Scotland’s ferries farce branded ‘sordid mess’ after announcing two vital CalMac vessels may never sail


THE CalMac ferries farce was yesterday branded a “sordid mess” — as it emerged the two vessels may never sail. A report revealed 237 faults on the Glen Sannox and the temporarily-named Hull 802 as of March.

The internal risk documents from last month, obtained by The Herald on Sunday, show highest-level safety concerns on issues ranging from escape routes to fuel and overall stability.

The study at nationalised Ferguson Marine’s Port Glasgow yard — where the ferries are being built — added that if the problems persist, getting the vessels into use by public-owned buyers Caledonian Maritime Assets Ltd may be “difficult to achieve”.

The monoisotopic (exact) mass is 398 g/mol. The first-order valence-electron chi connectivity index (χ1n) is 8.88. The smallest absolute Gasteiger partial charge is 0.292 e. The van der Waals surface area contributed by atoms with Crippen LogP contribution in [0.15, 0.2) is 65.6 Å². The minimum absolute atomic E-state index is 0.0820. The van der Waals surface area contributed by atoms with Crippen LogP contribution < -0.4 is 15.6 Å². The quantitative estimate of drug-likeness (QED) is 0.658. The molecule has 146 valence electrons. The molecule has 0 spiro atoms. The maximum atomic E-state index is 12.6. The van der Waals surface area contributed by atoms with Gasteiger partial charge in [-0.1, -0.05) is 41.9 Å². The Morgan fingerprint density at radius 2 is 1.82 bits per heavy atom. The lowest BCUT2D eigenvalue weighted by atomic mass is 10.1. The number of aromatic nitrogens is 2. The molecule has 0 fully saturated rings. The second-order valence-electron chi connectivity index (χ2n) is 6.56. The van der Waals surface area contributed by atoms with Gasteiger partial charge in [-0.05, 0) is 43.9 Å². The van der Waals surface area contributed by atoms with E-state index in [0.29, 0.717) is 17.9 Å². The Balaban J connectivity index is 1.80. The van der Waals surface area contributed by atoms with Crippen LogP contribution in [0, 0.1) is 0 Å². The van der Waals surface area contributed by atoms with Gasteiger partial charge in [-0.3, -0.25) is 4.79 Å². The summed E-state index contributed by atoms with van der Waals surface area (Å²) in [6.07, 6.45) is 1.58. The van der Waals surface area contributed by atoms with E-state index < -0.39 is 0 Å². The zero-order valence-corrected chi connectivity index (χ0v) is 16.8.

Tory transport spokesman Liam Kerr said: “Years late and massively over budget, it now appears CMAL could reject Glen Sannox and Hull 802.

“The people of Scotland deserve a public inquiry into this sordid mess.”

Labour transport chief Neil Bibby said: “If there are further delays or costs, the public will rightly demand ministerial resignations.”

Lib Dem economy spokesman Willie Rennie said: “This will come as worrying news for islanders left without the ferries they need for years already.”

Public auditors have said there was insufficient evidence to explain why the contract went to Ferguson in 2015, despite CMAL flagging risks to ministers.


The two ferries are now five years late and costs have more than doubled to at least £250million.

A Ferguson spokesperson said: “We’re aware of legacy issues and have factored them into the amended plan.”

A CMAL spokesman said: “We’re confident outstanding issues will be rectified.”

The Scottish Government said it is determined to get the ferries “finished and delivered”.

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